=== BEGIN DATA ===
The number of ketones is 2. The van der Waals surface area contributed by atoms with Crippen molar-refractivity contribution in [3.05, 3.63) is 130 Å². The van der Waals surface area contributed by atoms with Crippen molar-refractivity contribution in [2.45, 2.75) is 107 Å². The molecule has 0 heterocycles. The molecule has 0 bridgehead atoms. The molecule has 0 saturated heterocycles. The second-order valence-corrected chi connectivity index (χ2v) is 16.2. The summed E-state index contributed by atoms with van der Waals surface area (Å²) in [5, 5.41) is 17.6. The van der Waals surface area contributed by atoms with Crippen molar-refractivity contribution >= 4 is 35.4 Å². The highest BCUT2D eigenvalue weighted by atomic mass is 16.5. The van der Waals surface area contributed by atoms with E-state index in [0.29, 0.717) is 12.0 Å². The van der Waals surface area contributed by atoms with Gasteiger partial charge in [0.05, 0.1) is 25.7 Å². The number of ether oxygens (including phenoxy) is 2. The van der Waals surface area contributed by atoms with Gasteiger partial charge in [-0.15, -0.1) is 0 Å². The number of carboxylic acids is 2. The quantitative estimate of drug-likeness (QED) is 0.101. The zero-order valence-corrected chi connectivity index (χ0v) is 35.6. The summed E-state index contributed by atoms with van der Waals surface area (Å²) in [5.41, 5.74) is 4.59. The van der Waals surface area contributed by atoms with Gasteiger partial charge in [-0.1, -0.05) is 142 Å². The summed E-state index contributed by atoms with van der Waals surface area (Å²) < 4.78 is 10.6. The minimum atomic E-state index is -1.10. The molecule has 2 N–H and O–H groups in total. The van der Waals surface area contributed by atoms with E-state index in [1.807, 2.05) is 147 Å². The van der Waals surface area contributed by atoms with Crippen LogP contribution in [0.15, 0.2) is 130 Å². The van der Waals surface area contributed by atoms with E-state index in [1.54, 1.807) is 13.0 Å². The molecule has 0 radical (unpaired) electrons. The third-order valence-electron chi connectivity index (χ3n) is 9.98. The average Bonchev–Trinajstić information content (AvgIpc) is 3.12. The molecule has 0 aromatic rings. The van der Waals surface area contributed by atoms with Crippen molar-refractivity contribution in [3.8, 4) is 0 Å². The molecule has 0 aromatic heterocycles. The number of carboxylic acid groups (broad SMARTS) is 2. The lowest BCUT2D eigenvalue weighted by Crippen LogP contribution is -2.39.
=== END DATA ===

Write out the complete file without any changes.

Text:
The number of ketones is 2. The van der Waals surface area contributed by atoms with Crippen molar-refractivity contribution in [3.05, 3.63) is 130 Å². The van der Waals surface area contributed by atoms with Crippen molar-refractivity contribution in [2.45, 2.75) is 107 Å². The molecule has 0 heterocycles. The molecule has 0 bridgehead atoms. The molecule has 0 saturated heterocycles. The second-order valence-corrected chi connectivity index (χ2v) is 16.2. The summed E-state index contributed by atoms with van der Waals surface area (Å²) in [5, 5.41) is 17.6. The van der Waals surface area contributed by atoms with Crippen molar-refractivity contribution >= 4 is 35.4 Å². The highest BCUT2D eigenvalue weighted by atomic mass is 16.5. The van der Waals surface area contributed by atoms with E-state index in [0.29, 0.717) is 12.0 Å². The van der Waals surface area contributed by atoms with Gasteiger partial charge in [0.05, 0.1) is 25.7 Å². The number of ether oxygens (including phenoxy) is 2. The van der Waals surface area contributed by atoms with Gasteiger partial charge in [-0.15, -0.1) is 0 Å². The number of carboxylic acids is 2. The quantitative estimate of drug-likeness (QED) is 0.101. The zero-order valence-corrected chi connectivity index (χ0v) is 35.6. The summed E-state index contributed by atoms with van der Waals surface area (Å²) in [5.41, 5.74) is 4.59. The van der Waals surface area contributed by atoms with Gasteiger partial charge in [-0.1, -0.05) is 142 Å². The summed E-state index contributed by atoms with van der Waals surface area (Å²) < 4.78 is 10.6. The minimum atomic E-state index is -1.10. The molecule has 2 N–H and O–H groups in total. The van der Waals surface area contributed by atoms with E-state index in [1.807, 2.05) is 147 Å². The van der Waals surface area contributed by atoms with Crippen LogP contribution in [0.15, 0.2) is 130 Å². The van der Waals surface area contributed by atoms with E-state index in [1.54, 1.807) is 13.0 Å². The molecule has 0 radical (unpaired) electrons. The third-order valence-electron chi connectivity index (χ3n) is 9.98. The average Bonchev–Trinajstić information content (AvgIpc) is 3.12. The molecule has 0 aromatic rings. The van der Waals surface area contributed by atoms with Crippen molar-refractivity contribution in [3.8, 4) is 0 Å². The molecule has 0 aromatic heterocycles. The number of carboxylic acid groups (broad SMARTS) is 2. The lowest BCUT2D eigenvalue weighted by Crippen LogP contribution is -2.39.